If I had the opportunity to visit a place twice, it would be the Marekele National Park in Limpopo. There is something about its rustic setting coupled with the sheer pleasure of being so close to the world’s greatest creatures that warms my heart.
Home to the big 5 300 bird species and the largest concentration of Cape vultures in the world, Marekele National Park is the epitome of what a truly African holiday should be.
We arrive late on a Thursday night as we manoeuvred through busy Johannesburg traffic, heading towards the N1 through the town of Bela Bela and unto Thabazimbi, a small town that connects to Marekele.
In true glamping style we were escorted to our Tlopi safari tents where we spent our first night, almost 18km from the main office. Outside our tents a lion roared in the distance.
By morning, the chirping of birds and the sound of monkeys running about, trying to get into tents and kitchens, woke me up. There was a strong winter chill in the air when I unlocked the door to my tent. Waiting outside was a francolin bird to welcome me to his majestic home.
Standing on the porch of my tent, I felt a true sense of what a bush holiday should be. Before me was the Apiesrivierpoort Dam.
While I was admiring the setting, a sneaky vervet monkey crept into my tent and decided to help himself to my left-overs from the previous night.
I tried to chase it away, but it was defiant. After enjoying a scrumptious breakfast, in haste I might add, we drove up to the Lenong Viewing Point.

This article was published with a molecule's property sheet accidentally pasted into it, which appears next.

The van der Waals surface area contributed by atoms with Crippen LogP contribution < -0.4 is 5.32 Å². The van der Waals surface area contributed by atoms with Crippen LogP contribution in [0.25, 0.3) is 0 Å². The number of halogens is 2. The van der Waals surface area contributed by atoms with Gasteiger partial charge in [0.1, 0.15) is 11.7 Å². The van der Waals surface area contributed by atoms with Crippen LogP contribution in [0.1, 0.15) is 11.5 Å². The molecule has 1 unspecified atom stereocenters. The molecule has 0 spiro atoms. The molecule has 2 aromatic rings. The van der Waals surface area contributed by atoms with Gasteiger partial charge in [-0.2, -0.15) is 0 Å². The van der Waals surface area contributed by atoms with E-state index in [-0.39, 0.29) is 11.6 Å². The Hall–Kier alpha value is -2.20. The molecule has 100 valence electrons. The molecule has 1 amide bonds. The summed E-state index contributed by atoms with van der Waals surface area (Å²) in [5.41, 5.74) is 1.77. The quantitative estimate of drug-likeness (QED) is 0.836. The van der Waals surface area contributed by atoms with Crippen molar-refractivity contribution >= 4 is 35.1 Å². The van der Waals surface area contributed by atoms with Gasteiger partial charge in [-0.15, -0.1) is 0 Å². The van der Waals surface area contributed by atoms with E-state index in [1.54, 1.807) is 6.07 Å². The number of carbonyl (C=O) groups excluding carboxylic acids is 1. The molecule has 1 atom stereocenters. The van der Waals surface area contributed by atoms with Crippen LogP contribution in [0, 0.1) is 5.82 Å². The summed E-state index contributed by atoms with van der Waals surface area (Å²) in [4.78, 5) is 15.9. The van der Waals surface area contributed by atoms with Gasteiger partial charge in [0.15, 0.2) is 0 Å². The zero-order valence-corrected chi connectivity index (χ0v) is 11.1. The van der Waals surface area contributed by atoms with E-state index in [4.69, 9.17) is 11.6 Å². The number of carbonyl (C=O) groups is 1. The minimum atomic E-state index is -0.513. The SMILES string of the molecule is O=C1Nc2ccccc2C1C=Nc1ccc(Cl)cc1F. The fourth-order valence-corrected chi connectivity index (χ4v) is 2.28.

Lenong Viewing Point
An experience hard to des cribe, unless you see it for yourself. Kilometres of mountains and uncharted land lay before us. Far ahead flies the Cape vulture, who is the mascot of Marekele.
A tourist from Cape Town was gracious enough to offer us his binoculars to view the Cape vultures as they flew around waiting for their next meal. One can literally spend hours watching nature’s beauty here and take countless photographs.
Sunset game drive
I had never been on a sunset game drive before so I was quite looking forward to having the sunset on my face as I tried to spot the big 5.
Our guide, Sidney Mikosi, the winner of 14 national awards since he came to the park in 2009, was brilliant.
He is a walking textbook with his vast knowledge of animals, birdlife, the habitats and the fynbos. The sunset drive is divided into two sections, one filled with game and the other with the big 5. Mikosi educated us on the tamboti tree that is so poisonous that those who touch it can get severe illnesses. Ironically enough, the kudu and giraffe use it for medical purposes as an antiseptic. The tree is also used as a special diet for the rhino.
Along the way we spotted impala, kudu and the rhino. We spent a good 20 minutes watching a white rhino and her baby in the bushes.
4x4 off-road experience
A half-day 4x4 off-road experience has now been introduced at the park. Previously campers would spend a two-day 4x4 adventure throughout the park.
Mikosi was our ranger, leading the convoy of six off-road vehicles.